“Peace in a Cup of Tea” (Part 1): The Beginning
TRANSCEND MEMBERS, 10 Oct 2022
Prof Hoosen Vawda – TRANSCEND Media Service
“Life Is Like a Cup of Tea – It Is All in How You Make It”
8 Oct 2022 – This series of publications highlight the history of tea and how the humble leaf, grown in the ancient, global tea plantations, today, has taken the centre stage in the meetings of international diplomacy, briefing of literally, earth shattering decisions, as well as peace negotiations of global powers and the United Nations, in the pursuit of its eternal mandate of maintenance and sustenance of universal peace in the troubled, political hot spots, throughout the world. Often, the cup of tea comes to the rescue of Mother Earth, at the brink of extinction, resulting from the pressing of a BUTTON, either “BIG OR SMALL”, of the destructive nuclear armaments, of mass destruction of humanity. This paper begins at the point of the production of tea in Colonial Assam and West Bengal in India, of old. India is the world’s largest consumer and producer of black tea and has been at the forefront of the global tea industry since the 19th century. This could not have happened without institutions playing a pioneering role in the creation, nurturing and growth of India’s tea industry. The industry has grown into a four-billion-dollar mega-industry and the institutional factors that helped shape it, especially in the Eastern and Southern regions of India.
The first week of October, annually, is an important slot in the calendar of the Nobel Prize, during which the Nobel Prize Committee announces the winners of the Nobel Prizes in the various categories, During this time, most readers, sit down with a cup of hot tea, as is the tradition, glued to their digital, television screens, eagerly watching the news to see how the awarding of the 2022 Nobel Prizes unfold. While these humanoids were sipping their teas, selected from the over 3000 and ever-increasing varieties, best enjoyed in fine, bone china teacups, it became evidently clear and most listeners realized that the entire decision of the Nobel Peace Prize Committee was overarched by the political scenarios of the current and ongoing war in Ukraine. The author has noted that there are some glaring irregularities in the selection process of the laureates by the Nobel Awards Committee. It is interesting to note that the nomination deadline was 31st January 2022 at 12 midnight CET, while the Ukraine war commenced in February. The question which begs asking, is how can a Ukrainian person be awarded a peace prize for documenting war crimes in Ukraine, after the closing date for submissions of nominations, noting that the Russian invasion of Ukraine only commenced on 24th February 2022.
This is clearly a politicised decision, with the Nobel Committee jumping onto the bandwagon of the invasion of Ukraine by Russia and the proxy war conducted by the Western allies, has even affected the hallowed functioning of the Nobel Committee in Oslo as the Peace Prizes were announced on global networks. All this intrigue calls for another cup of traditionally brewed cup of tea, prepared in most traditional homes, on the stove in an aluminum pot and served with boiled, hot milk after the tea leaves are strained. The tea is presented to the accompaniment of a traditional, little homemade biscuit. This biscuit is then dipped in the tea and relished by the older individuals in any particular family, which has held onto age old traditions, passed down by generations of an accepted “code of conduct, when it comes to drinking tea. . Needless to mention that younger humanoids, in the present culture of post-modernism, enjoy iced tea, from a soft drink can, as marketed by various soft drink companies, in the 21st century. It is therefore necessary to review the history of tea, as well as the suffering and exploitation of the very labourers, mainly women in India, in general, but concentrating on work of the tea plantation women of Assam.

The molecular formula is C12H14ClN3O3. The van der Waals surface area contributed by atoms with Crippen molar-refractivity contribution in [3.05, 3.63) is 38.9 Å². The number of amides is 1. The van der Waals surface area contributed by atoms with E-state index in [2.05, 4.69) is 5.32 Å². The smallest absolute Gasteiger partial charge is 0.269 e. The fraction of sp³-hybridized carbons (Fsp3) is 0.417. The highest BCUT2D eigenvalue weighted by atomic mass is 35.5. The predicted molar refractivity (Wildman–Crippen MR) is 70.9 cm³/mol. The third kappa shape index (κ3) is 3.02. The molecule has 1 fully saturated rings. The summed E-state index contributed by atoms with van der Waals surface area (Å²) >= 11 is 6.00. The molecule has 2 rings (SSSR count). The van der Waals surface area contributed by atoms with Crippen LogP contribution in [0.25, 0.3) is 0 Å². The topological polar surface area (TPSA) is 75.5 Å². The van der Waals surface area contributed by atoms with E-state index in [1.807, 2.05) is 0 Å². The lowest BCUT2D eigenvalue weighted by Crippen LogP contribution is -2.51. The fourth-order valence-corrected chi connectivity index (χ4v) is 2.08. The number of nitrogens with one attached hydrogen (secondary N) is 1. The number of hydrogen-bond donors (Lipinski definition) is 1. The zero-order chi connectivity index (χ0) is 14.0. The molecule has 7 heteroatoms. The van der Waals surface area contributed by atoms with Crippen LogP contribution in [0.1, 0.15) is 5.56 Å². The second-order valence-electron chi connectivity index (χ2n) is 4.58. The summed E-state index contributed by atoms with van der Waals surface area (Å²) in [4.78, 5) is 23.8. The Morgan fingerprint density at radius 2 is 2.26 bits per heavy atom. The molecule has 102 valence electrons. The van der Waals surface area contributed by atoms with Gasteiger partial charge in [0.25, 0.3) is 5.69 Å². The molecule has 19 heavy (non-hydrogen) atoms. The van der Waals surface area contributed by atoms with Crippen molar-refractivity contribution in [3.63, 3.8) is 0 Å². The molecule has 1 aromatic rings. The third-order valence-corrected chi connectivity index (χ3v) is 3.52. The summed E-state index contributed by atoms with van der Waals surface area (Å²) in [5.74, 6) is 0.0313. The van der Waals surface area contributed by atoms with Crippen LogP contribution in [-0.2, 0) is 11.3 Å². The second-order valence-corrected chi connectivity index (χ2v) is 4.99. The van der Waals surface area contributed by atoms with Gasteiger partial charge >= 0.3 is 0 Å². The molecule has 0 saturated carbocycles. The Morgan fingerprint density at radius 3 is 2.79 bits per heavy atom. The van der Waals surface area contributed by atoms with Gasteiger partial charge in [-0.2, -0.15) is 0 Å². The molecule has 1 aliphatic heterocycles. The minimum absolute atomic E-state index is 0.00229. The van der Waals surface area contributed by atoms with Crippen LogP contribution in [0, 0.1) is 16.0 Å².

The history of tea spreads across multiple cultures over the span of thousands of years. With the tea plant Camellia sinensis native to East Asia and probably originating in the borderlands of southwestern China and northern Burma., one of the earliest tea drinking is dated back to China’s Shang dynasty, in which tea was consumed as a medicinal drink. An early credible record of tea drinking dates to the 3rd century AD, in a medical text written by Chinese physician Hua Tuo. It first became known to the western world through Portuguese priests and merchants in China during the early 16th century. Drinking tea became popular in Britain during the 17th century. The British introduced commercial tea production to British India, in order to compete with the Chinese monopoly on tea.